On Tue, 24 Jul 2001, Lynn Allen wrote:
> Terry, this is off-topic to the point of the ridiculous, but *what* is the
> "Baltimore Ravens v. Bouchat" case-law you quote? As a Cleveland-area
> native, I'm no big fan of Art (Take the Browns and Run) Modell, and I'm
> curious as to what the case was, and why it was denied.
I, too, am a former Clevelander, and loathe Art Modell. Full story at
<http://www.tjc.com/modell.html>. The case cited in my signature is
simply a convenient way to combine my interest in copyright law and my
loathing for Modell.
Frederick Bouchat was a security guard at the the Maryland State Office
Building. Although he had only a ninth-grade education, he was a pretty
good amateur artist. Like most Baltimore residents, he was enthused about
Baltimore getting an NFL team, replacing the Colts who left a couple
decades earlier. He started sketching potential Baltimore Ravens logos
for use on the team's football helmets.
Some state officials in the building really liked a few of the logos, and
arranged for Bouchat to meet with John Moag, chairman of the Maryland
Stadium Authority, the group that landed the Ravens in Baltimore. Moag
asked Bouchat to fax him the drawings for consideration by the Ravens
organization, which shared space in the MSA office. Boachat did. He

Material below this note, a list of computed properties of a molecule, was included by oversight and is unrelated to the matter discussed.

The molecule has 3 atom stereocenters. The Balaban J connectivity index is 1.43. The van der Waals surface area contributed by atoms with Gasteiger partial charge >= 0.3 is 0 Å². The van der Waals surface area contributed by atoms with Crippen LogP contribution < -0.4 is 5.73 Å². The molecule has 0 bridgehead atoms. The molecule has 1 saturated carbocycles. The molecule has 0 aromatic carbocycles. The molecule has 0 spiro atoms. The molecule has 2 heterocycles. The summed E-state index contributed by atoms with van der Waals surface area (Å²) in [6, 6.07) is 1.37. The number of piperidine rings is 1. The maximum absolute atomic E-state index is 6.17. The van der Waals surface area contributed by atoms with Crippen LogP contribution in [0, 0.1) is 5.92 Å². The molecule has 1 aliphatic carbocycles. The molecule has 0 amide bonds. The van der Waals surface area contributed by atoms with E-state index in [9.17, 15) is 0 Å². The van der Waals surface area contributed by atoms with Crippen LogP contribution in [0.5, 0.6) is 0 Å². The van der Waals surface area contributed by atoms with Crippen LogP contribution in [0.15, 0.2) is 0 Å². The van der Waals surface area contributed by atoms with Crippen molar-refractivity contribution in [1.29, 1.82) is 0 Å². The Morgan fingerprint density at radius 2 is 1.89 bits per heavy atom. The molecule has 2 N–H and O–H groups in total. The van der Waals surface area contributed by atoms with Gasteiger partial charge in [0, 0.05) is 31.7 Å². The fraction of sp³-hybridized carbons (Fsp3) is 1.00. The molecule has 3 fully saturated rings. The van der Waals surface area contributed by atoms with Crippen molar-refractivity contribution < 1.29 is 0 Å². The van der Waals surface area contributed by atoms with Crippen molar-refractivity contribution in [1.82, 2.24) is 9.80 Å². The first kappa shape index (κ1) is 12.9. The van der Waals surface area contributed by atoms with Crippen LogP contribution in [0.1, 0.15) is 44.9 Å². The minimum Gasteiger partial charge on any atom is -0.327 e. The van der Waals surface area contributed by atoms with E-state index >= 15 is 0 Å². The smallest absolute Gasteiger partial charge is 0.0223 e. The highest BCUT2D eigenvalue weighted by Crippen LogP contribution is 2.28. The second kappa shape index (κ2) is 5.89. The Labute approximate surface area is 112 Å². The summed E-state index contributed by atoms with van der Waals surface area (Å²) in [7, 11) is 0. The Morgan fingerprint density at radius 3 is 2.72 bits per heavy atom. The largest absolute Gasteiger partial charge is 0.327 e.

asked that, if they used the logo, he receive as compensation an
autographed football and a helmet bearing the logo.
Nothing much more came of it, until the Ravens later unveiled "their" new
logo -- which was remarkably like the one Bouchat had designed. They
refused any compensation to Bouchat. Ultimately, Bouchat sued, and a jury
found that Modell's organization had indeed copied from Bouchat's design
and infringed his copyright. This finding was affirmed by the court of
appeals. The Ravens took their case to the US Supreme Court, petitioning
the court for a writ of certiorari (which is a writ the court issues to
indicate that it will hear the case). The Ravens' petition was denied
last May (hence my signature quote), meaning that it's the end of the line
for the Ravens' claim that they didn't infringe.
Now the only thing left is to get out the adding machine and find out how
many zeroes go on the check that Modell has to write to Bouchat. I'm not
sure what the final amount is going to be, but, given the amount of sales
of NFL material bearing the logo (which was changed after the first season
in response to the suit), it's a pretty good bet that it will be more than
the cost of an autographed football and a helmet.
Couldn't happen to a nicer guy.
Terry Carroll | "Denied."
Santa Clara, CA | Baltimore Ravens v. Bouchat, no. 00-1494,
email@example.com | (U.S. Supreme Court, May 21, 2001)
Modell delendus est |